Los Angeles’ Mayor Eric Garcetti today declared the city open for business as a laboratory for green hydrogen technologies, as he addressed the Green Hydrogen Visions for the West Virtual Conference.
Garcetti unveiled in April 2019 Los Angeles’ Green New Deal, which sets aggressive goals for the city’ sustainable future, tackles the climate emergency with accelerated targets, strengthens its economy and sets Los Angeles on course to be carbon neutral by 2050.
Aiming to become the first city in the nation to use renewable hydrogen to produce electricity, Los Angeles isn’t stopping there.
“We’ve invested in a record number of renewables in the largest municipal utility in the US, we have the most energy efficient buildings of any city in the US, we’re well on our way to a 45% reduction in greenhouse gas emissions by 2025, and we’re on track to end coal based electricity in our cities fuel base by that same year,” Garcetti told event attendees.
“Our Los Angeles Green New Deal has five zeroes: zero carbon electricity grid, zero emission transpotation network, zero emission buildings, as well as zero wasted water and zero waste. But it’s a green print that moves us forward towards the goal of zero carbon power by 2045 and carbon neutrality by 2050.”
Garcetti said Los Angeles has already peaked its emissions and these are now on the way down. But to achieve the city’s goals of 100% renewable energy supply, Garcetti said Los Angeles is going to need to make some bold investments and embrace innovative ideas.
“This is a moment full and rich with opportunity, it’s a fundamental shift, it’s a brave new direction that I believe humanity is headed towards,” he said.
“It requires us to do four things: accelerate what we’ve doing, collaborate with everything that we’re doing, innovate, and just as important is to communicate.”
“We’re not just recovering and rebuilding, really it’s a moment for us to reimagine. We can’t just respond, rebuild, recover but we have to reimagine what our society and economy and world can be.”
He highlighted Los Angeles’s plans to convert the Intermountain Power Plant (IPP) from coal, to natural gas and finally to renewable hydrogen fuel.
The transition to replace the coal-fired units at IPP will start in 2025 when the turbines will be commercially guaranteed capable of using a fuel mix of 30% hydrogen and 70% natural gas fuel.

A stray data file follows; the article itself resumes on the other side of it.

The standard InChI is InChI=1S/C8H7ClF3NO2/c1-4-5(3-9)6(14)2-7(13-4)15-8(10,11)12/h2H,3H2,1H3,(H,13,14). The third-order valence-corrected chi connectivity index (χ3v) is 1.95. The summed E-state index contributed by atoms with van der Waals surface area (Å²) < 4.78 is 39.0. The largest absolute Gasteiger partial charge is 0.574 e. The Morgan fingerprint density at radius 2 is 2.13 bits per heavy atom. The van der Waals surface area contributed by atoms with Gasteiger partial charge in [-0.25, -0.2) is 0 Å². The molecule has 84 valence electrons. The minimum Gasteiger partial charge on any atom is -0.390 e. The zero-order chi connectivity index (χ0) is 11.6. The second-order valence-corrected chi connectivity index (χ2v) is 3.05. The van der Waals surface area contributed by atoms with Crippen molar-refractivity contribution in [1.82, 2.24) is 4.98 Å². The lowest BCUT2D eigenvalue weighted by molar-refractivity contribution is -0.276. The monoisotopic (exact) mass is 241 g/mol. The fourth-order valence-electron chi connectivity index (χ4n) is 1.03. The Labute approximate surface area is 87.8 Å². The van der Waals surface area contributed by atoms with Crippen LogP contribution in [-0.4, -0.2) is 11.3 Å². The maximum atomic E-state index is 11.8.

Over the next 20 years, the hydrogen capability will be systematically increased to 100% renewable hydrogen, enabling carbon-free utility-scale power generation.
Owned by the Intermountain Power Agency (IPA), it will be operated by the Los Angeles Department of Water and Power, and provide 840MW of reliable energy to the IPA purchasers it serves, including Los Angeles and municipalities in other parts of California and Utah.
“Our L.A. Department of Water and Power started this transition with plans to invest nearly $1bn over the next five years in everything from solar to wind to green hydrogen to energy storage,” Garcetti said.
“Know that the IPP is a perfect example of the kind of creative investments the department will continue to be making.”
“The power plant has the potential to enable over 8GW of renewable resources over the next 15 years.”
It’s in an extraordinary place that can take advantage of wind from Montana and Wyoming, if we can get the wires there.”
“It has the equivalent of a dozen or so empire state building sized salt caverns for storage and we have the turbines there being rebuilt.”
“A lot of people said, ‘Oh you’re moving from coal to natural gas’. It’s not necessarily a natural gas plant, it is a turbine plant and what we put in it is up to us and our creativity.”
“The prospect of a hydrogen conversion of the combined sectoral turbines is to me an example of how we’re continuing to think big, think outside the box and maybe we can model something for the nation by L.A. going first.”
Los Angeles may be the number one solar city in America, but even it has cloudy days and Garcetti said the city needs plenty of options for baseline power.
“We’re earthquake country, we spend a lot of time on our resilent city plan, but if we get cut off from power because of the grid or because of a natural disaster or anything else, we’re going to need things that can sustain us for months, something that solar is very pressed to do in terms of storage,” he continued.
“We’re going to need options for backup power for our hospitals that don’t rely on diesel; we need rampable storage; we need new methods for heating our buildings and powering the trucks that leave our port every day; and to convert jobs for people that are working with pipes today that work on natural gas, to work on hydrogen pipes tomorrow that could carry hydrogen.”
“We need methods that don’t worsen our air quality but improve it and we need those solutions right now.”
“I want all of you listening to know L.A. is not only open for business, we want to be your laboratory. We will say yes, we will try things with you.”
“We are so excited to do new things, but more important we are so excited to make a difference, on this defining moment, this defining issue, and I look forward to hydrogen being a huge part of that conversation and those answers.”